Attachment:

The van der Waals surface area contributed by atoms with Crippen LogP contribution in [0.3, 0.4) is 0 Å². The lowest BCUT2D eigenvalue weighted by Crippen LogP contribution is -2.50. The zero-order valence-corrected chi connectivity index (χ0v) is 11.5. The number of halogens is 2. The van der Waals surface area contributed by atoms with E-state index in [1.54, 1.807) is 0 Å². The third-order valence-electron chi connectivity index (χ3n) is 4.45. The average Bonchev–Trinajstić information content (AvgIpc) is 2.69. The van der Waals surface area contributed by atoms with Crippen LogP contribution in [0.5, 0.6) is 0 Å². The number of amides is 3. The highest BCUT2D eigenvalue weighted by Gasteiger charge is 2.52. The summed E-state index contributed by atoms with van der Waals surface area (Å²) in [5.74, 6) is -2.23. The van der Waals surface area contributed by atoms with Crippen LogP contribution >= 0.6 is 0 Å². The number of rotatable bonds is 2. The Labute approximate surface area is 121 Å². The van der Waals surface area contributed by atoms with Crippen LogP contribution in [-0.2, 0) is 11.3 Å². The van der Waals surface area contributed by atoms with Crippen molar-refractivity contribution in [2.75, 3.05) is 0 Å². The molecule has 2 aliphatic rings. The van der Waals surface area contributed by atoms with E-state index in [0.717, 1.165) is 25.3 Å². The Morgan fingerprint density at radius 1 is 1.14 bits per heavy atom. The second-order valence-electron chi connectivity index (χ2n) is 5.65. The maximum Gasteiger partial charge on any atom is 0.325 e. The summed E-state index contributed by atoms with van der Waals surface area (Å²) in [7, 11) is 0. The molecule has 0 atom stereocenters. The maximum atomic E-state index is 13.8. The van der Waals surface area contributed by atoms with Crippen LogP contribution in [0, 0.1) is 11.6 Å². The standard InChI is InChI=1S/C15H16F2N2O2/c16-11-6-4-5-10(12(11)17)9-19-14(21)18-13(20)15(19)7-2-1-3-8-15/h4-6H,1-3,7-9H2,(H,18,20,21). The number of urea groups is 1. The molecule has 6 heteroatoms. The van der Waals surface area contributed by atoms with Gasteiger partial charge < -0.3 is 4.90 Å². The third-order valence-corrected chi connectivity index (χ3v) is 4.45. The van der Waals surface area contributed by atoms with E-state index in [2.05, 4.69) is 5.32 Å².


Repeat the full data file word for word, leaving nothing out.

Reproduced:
The van der Waals surface area contributed by atoms with Crippen LogP contribution in [0.3, 0.4) is 0 Å². The lowest BCUT2D eigenvalue weighted by Crippen LogP contribution is -2.50. The zero-order valence-corrected chi connectivity index (χ0v) is 11.5. The number of halogens is 2. The van der Waals surface area contributed by atoms with E-state index in [1.54, 1.807) is 0 Å². The third-order valence-electron chi connectivity index (χ3n) is 4.45. The average Bonchev–Trinajstić information content (AvgIpc) is 2.69. The van der Waals surface area contributed by atoms with Crippen LogP contribution in [0.5, 0.6) is 0 Å². The number of amides is 3. The highest BCUT2D eigenvalue weighted by Gasteiger charge is 2.52. The summed E-state index contributed by atoms with van der Waals surface area (Å²) in [5.74, 6) is -2.23. The van der Waals surface area contributed by atoms with Crippen LogP contribution >= 0.6 is 0 Å². The number of rotatable bonds is 2. The Labute approximate surface area is 121 Å². The van der Waals surface area contributed by atoms with Crippen LogP contribution in [-0.2, 0) is 11.3 Å². The van der Waals surface area contributed by atoms with Crippen molar-refractivity contribution in [2.75, 3.05) is 0 Å². The molecule has 2 aliphatic rings. The van der Waals surface area contributed by atoms with E-state index in [0.717, 1.165) is 25.3 Å². The Morgan fingerprint density at radius 1 is 1.14 bits per heavy atom. The second-order valence-electron chi connectivity index (χ2n) is 5.65. The maximum Gasteiger partial charge on any atom is 0.325 e. The summed E-state index contributed by atoms with van der Waals surface area (Å²) in [7, 11) is 0. The molecule has 0 atom stereocenters. The maximum atomic E-state index is 13.8. The van der Waals surface area contributed by atoms with Crippen LogP contribution in [0, 0.1) is 11.6 Å². The standard InChI is InChI=1S/C15H16F2N2O2/c16-11-6-4-5-10(12(11)17)9-19-14(21)18-13(20)15(19)7-2-1-3-8-15/h4-6H,1-3,7-9H2,(H,18,20,21). The number of urea groups is 1. The molecule has 6 heteroatoms. The van der Waals surface area contributed by atoms with Gasteiger partial charge < -0.3 is 4.90 Å². The third-order valence-corrected chi connectivity index (χ3v) is 4.45. The van der Waals surface area contributed by atoms with E-state index in [2.05, 4.69) is 5.32 Å².